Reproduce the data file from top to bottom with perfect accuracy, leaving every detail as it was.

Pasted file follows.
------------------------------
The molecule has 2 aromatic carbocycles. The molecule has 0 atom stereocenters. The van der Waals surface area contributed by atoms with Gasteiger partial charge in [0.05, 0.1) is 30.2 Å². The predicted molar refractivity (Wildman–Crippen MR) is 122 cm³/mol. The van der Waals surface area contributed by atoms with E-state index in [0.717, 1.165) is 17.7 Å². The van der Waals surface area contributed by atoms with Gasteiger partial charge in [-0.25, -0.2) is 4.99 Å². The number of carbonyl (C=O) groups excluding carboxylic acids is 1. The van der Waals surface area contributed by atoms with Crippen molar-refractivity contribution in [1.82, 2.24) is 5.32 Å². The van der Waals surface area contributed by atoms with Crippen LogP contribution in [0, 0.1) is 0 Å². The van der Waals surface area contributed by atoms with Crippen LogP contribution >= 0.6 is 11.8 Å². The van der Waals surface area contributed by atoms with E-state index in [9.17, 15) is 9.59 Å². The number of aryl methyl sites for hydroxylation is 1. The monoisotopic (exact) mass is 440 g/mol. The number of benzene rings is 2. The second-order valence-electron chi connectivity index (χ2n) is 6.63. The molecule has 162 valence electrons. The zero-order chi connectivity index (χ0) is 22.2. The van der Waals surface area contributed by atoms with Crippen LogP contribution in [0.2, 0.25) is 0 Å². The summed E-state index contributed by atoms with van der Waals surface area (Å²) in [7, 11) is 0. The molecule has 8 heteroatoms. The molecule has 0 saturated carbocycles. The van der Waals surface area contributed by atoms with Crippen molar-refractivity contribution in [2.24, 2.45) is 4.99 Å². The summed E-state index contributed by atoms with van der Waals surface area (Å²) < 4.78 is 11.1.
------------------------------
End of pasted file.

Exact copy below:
The molecule has 2 aromatic carbocycles. The molecule has 0 atom stereocenters. The van der Waals surface area contributed by atoms with Gasteiger partial charge in [0.05, 0.1) is 30.2 Å². The predicted molar refractivity (Wildman–Crippen MR) is 122 cm³/mol. The van der Waals surface area contributed by atoms with E-state index in [0.717, 1.165) is 17.7 Å². The van der Waals surface area contributed by atoms with Gasteiger partial charge in [-0.25, -0.2) is 4.99 Å². The number of carbonyl (C=O) groups excluding carboxylic acids is 1. The van der Waals surface area contributed by atoms with Crippen molar-refractivity contribution in [1.82, 2.24) is 5.32 Å². The van der Waals surface area contributed by atoms with Crippen LogP contribution in [0, 0.1) is 0 Å². The van der Waals surface area contributed by atoms with Crippen LogP contribution >= 0.6 is 11.8 Å². The van der Waals surface area contributed by atoms with E-state index in [9.17, 15) is 9.59 Å². The number of aryl methyl sites for hydroxylation is 1. The monoisotopic (exact) mass is 440 g/mol. The number of benzene rings is 2. The second-order valence-electron chi connectivity index (χ2n) is 6.63. The molecule has 162 valence electrons. The zero-order chi connectivity index (χ0) is 22.2. The van der Waals surface area contributed by atoms with Crippen LogP contribution in [0.2, 0.25) is 0 Å². The summed E-state index contributed by atoms with van der Waals surface area (Å²) in [7, 11) is 0. The molecule has 8 heteroatoms. The molecule has 0 saturated carbocycles. The van der Waals surface area contributed by atoms with Crippen molar-refractivity contribution in [2.24, 2.45) is 4.99 Å². The summed E-state index contributed by atoms with van der Waals surface area (Å²) < 4.78 is 11.1.